Average marginal effects for categorical and limited dependent variable models
margin [, count dummies(Varlist_1 [ \ Varlist_2 \ ... \ Varlist_N]) eform hascons mean model(stata_cmd) percent replace table ]
where stata_cmd is one of
[class 1:] probit logit logistic cloglog xtprobit xtlogit [class 2:] oprobit ologit gologit mlogit biprobit [class 3:] poisson nbreg zip zinb [class 4:] tobit cnreg intreg heckman heckprob
and Varlist_K includes dummy variables where all of the dummies indicate different categories of the same underlying categorical variable.
margin calculates marginal effects, and standard errors for marginal effects using the delta method. By default, margin calculates the average of partial and discrete changes over the observations. margin can also compute marginal effects at the sample means of the variables if the mean option is specified. In either cases, calculations are restricted to the estimation sample.
By default, the marginal effects calculated are as follows:
[class 1:] changes in the probability of positive outcome [class 2:] changes in the probabilities of all possible outcomes defined by the dependent variable(s) [class 3:] changes in the expected number of counts or in the incidence rate (for zip and zinb, changes in E(y|y>0) and Pr(y>0) also displayed) [class 4:] changes in the expected value of the dependent variable conditional on the dependent variable being observed (not censored)
However, if the eform option is specified, margin calculates the changes in the value of exp(xb), where xb is the linear prediction.
margin can be also be used after commands that are not on the list above. For example, users may wish to obtain marginal effects after the survey version of stata_cmd, or after their own program. This is made possible by the model() option.
margin can be used both as an estimation command and as a post-estimation command; see help est and postest. By default, margin behaves as a post-estimation command, i.e. it does not affect the estimation results. However, option replace forces margin to behave as an estimation command. This enables the use of post-estimation commands like lincom or test after margin.
Typed without arguments, margin redisplays the marginal effects.
count modifies the calculation of marginal effects for count variables, i.e. variables that take more than two values and all of the values are integers. By default, margin treates count variables as continuous variables, thus marginal effects correspont to small changes in the independent variables. If the count option is specified, the marginal effects are changes in probabilities when the count variables increases by unity.
dummies(Varlist_1 [ \ Varlist_2 \ ... \ Varlist_N]) modifies the calculation of marginal effects for dummy variables. Let xvar be a categorical variables with K (K>2) categories. In this case, not xvar, but (K-1) dummies are included in the regression model. The estimated marginal effects for these K-1 dummies may be misleading (see the example below). The correct result is obtained if one specifies the dummy option by including the K-1 variables in varlist_1.
eform forces margin to define marginal effects as changes in the value of exp(xb), where xb is the linear prediction.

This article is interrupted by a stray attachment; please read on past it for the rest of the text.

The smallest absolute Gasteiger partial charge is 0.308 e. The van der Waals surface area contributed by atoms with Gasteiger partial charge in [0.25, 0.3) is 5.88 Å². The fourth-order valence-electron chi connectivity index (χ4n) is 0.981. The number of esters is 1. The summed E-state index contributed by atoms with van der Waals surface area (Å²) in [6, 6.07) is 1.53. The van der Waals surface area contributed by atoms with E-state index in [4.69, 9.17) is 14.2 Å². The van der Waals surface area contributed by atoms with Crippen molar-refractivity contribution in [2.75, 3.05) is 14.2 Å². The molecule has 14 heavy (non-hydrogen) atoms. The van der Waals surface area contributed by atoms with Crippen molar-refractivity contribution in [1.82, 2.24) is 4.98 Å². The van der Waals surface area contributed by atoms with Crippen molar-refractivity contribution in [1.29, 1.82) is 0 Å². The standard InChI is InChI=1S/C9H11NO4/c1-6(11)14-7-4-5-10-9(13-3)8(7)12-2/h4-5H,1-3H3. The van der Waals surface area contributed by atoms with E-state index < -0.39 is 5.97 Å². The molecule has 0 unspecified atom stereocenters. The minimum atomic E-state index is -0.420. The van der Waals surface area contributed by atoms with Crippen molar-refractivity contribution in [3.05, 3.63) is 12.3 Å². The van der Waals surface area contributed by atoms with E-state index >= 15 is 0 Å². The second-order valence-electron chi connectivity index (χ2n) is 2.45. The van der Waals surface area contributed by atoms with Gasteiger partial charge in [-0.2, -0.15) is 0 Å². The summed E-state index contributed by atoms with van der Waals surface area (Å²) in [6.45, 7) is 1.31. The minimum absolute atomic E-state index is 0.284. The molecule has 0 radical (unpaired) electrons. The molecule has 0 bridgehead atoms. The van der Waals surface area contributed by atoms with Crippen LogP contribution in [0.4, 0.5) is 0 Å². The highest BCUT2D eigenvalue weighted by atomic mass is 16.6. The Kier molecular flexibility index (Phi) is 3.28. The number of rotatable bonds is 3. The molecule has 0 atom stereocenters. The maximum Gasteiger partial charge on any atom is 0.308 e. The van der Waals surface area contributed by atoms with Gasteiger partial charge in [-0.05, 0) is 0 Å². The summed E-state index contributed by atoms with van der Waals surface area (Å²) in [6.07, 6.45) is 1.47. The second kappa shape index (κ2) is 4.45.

hascons forces margin to display the expected value that corresponds to the constant term. Note that this is not marginal effect (that is, change in expected value). For instance, after a logit model the hascons option adds a new line to the output showing the predicted probability of the event conditional on all explanatory variables are zero.
mean forces margin to compute the marginal effects at the sample means of explanatory variables.
model(stata_cmd) allows one to run margin after any command. stata_cmd must be one of the commands listed above. margin will produce correct results only if the estimation commannd issued before margin and stata_cmd have exactly the same link functions, i.e. the function which links the linear combination of variables and parameters to the outcome under study. It is the user's responsibility to ensure that this condition holds.
percent causes margin to display the results in a percentage form.
replace causes margin to overwrite the estimation results left behind.
table causes margin to display a table containing the descriptive statistics of individual marginal effects.
margin is a work-in-progress; comments, suggestions, bug reports are welcome! Please direct correspondence to the adress described at the end of the help file. To keep margin up-to-date, visit the website http://www.bkae.hu/bartus/stata or type net from http://www.bkae.hu/bartus/stata net install margin
Before using margin, make sure that you coded your dummy variables as 0/1 variables. Otherwise your dummies will be considered as being continuous variables, and you run the risk of obtaining misleading results.
Illustrating the importance of the dummies( varlist_1 \ ... ) option Type the following commands:
. [save mydata, replace] . tabi 60 30 10 \ 20 60 20 \ 10 10 80 , replace . xi: mlogit col i.row [fw=pop] . margin
You will see that the marginal effects do not correspond to changes in probabilities in the 3X3 table. Only the changes in the probabilities of the third outcome approximate the true changes, namely 0.1 and 0.7. The correct results are obtained after specifying the dummies(..) option:
. margin , dummies(_I*)
Some parts of the code relies on margfx (version 30 Jul 1999 for Stata 5) written by Jonah B. Gelbach, Dept of Economics, Univ of MD at College Park.
Online: help for est, postest; mfx
Tamas Bartus Department of Sociology and Social Policy, Corvinus University Budapest (former University of Economics), Budapest, Hungary URL: http://www.uni-corvinus.hu/bartus Email: email@example.com